In this same press conference, Rondon claimed that graphological examination of the note proved that it was not written by him and took advantage of the occasion to take a potshot at MVR Deputy Nicolas Maduro accusing him of owning 400 cabs of obscure origin. To close, Rondon said that from now on he will vote his conscience in the National Assembly.


 


Thus, an obscure politician whose only claim to fame was supporting Chavez, becomes a problem for Chavez and his supporters. We will likely see more evidence and charges from Rodnon given his former influential position in the National Assembly. As we say in Spanish:


 


“Cria cuervos y te sacaran los ojos” “Breed crows and they will pick your eyes”

Invitation to a concert

July 1, 2004

Guadalupe sends this invitation to a concert



The Democratic Coordinator and tthe glorious people of Venezuela  present: Fugue in “Si” minor by Hugo Chavez and his corrupt combo. August 15th. Price of admittance: A resounding “Si”

The Head of the Electoral Board should resign if he is nominated to the Supreme Court

July 1, 2004

And speaking of true colors, I was totally flabbergasted by the news that the President of the Consejo Nacional Electoral, Francisco Carrasquero, was either proposed or has proposed himself for Justice of the Supreme Court to fill the twelve new positions in that Court. He is President of an Electoral Board that will be making critical decisions in the next few weeks which will require his independence and impartiality. Thus, there seems to be a big conflict of interest to allow his nomiantion when one side in the electoral dispute holds the majority required to name him to that Court. Will this influence his decisions? Nobody knows, but it certainly places him unnecessarily in a position where there is the possibility of strong conflicts of interest. At best, Mr. Carrasquero has shown, once again, to lack the common sense and balance required for the position he holds. I believe he should resign from his current post if his name will be considered during the periods in which he will be make decisions that may affect the outcome of the recall referendum and a possible Presidential election. That is the only honorable thing for him to do.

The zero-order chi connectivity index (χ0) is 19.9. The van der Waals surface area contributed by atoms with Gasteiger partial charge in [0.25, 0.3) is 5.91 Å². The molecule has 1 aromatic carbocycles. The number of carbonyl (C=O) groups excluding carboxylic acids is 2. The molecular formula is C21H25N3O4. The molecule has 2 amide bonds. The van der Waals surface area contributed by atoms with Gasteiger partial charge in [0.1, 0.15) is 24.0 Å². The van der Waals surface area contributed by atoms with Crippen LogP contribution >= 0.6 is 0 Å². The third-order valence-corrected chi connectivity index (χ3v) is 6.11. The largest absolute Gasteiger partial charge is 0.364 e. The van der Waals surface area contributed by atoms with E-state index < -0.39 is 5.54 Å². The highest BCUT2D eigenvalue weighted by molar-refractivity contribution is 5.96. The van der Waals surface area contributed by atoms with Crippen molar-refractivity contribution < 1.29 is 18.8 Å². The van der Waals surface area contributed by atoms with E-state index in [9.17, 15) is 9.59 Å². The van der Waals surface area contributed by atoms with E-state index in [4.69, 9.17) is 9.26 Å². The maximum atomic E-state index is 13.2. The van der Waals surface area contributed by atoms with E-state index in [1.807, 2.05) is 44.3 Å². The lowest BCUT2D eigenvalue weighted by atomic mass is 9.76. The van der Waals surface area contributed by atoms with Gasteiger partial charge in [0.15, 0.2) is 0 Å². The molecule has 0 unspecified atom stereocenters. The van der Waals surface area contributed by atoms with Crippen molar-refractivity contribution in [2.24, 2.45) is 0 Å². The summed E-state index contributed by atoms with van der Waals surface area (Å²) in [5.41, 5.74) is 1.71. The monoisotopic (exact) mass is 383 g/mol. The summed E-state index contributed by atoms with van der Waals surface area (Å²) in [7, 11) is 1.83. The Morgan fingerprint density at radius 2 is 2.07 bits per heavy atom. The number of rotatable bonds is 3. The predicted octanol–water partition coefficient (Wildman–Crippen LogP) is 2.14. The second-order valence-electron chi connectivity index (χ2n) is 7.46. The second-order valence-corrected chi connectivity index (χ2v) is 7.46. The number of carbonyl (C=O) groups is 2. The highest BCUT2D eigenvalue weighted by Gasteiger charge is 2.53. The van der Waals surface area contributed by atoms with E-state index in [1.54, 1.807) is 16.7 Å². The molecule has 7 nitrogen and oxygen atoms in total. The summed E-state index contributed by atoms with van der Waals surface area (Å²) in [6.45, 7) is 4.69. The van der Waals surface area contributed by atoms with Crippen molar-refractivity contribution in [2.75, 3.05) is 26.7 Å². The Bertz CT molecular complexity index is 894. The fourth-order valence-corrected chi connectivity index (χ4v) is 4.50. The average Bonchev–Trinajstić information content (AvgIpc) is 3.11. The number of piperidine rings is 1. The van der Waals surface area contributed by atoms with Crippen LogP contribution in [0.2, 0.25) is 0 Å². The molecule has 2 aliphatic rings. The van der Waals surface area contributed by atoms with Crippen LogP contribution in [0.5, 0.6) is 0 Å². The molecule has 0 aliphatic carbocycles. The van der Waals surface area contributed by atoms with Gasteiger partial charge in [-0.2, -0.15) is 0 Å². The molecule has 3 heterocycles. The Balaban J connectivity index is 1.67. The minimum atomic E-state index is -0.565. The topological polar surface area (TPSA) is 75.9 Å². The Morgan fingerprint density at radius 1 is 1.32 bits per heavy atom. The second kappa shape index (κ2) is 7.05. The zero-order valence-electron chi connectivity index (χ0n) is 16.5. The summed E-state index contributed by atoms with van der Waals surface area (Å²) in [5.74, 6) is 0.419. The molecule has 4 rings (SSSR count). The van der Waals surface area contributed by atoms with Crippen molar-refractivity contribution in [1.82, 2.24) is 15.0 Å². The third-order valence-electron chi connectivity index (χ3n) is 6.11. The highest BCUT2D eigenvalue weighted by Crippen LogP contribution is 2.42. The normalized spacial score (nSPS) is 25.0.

Letter from Human Rights Watch to Hugo Chavez

July 1, 2004

I was extremely critical of the superficial positions taken by Human Rights Watch on the Chavez Governemnt in 2002, but I guess by now they have seen the true colors of this revolution as witnessed by the translation below of the Letter from Jose Miguel Vivanco of Human Rights watch to Hugo Chavez:


Your Excellency
Hugo Rafael Chávez Frías
Presidente de la República
República Bolivariana de Venezuela
Palacio de Miraflores
CaracasVENEZUELA


 


De mi mayor consideración,


 


I have the honor of addressing your Excellency to express my profound concern by the reply of your Government to a report by Human Rights match about the threats against the independence of the judicial power in Venezuela that we presented a few days ago in Caracas. Instead of responding to the contents of that report, high Government officials resorted to a series of charges without foundation and absurd accusations against my person and the organization that I represent.


 


Our report entitled “Manipulating the rule of law: The independence of the judicial power threatened in Venezuela”, examines the serious risks that affect the independence of the judicial power in Venezuela and its consequences on the rule of law. Specifically, it describes our concerns over the new law of the Supreme Court which was enacted last month. This law allows for a simple majority of the National Assembly to pack it with its supporters as well as purging the Court, undermining in this way the independence of the judicial system by jeans that violate fundamental principles of the Venezuelan Constitution and international human rights law. The report emphasizes that the political occupation of the Supreme Court will aggravate even more the lack of independence of judges, most of which do not enjoy any stability in their positions.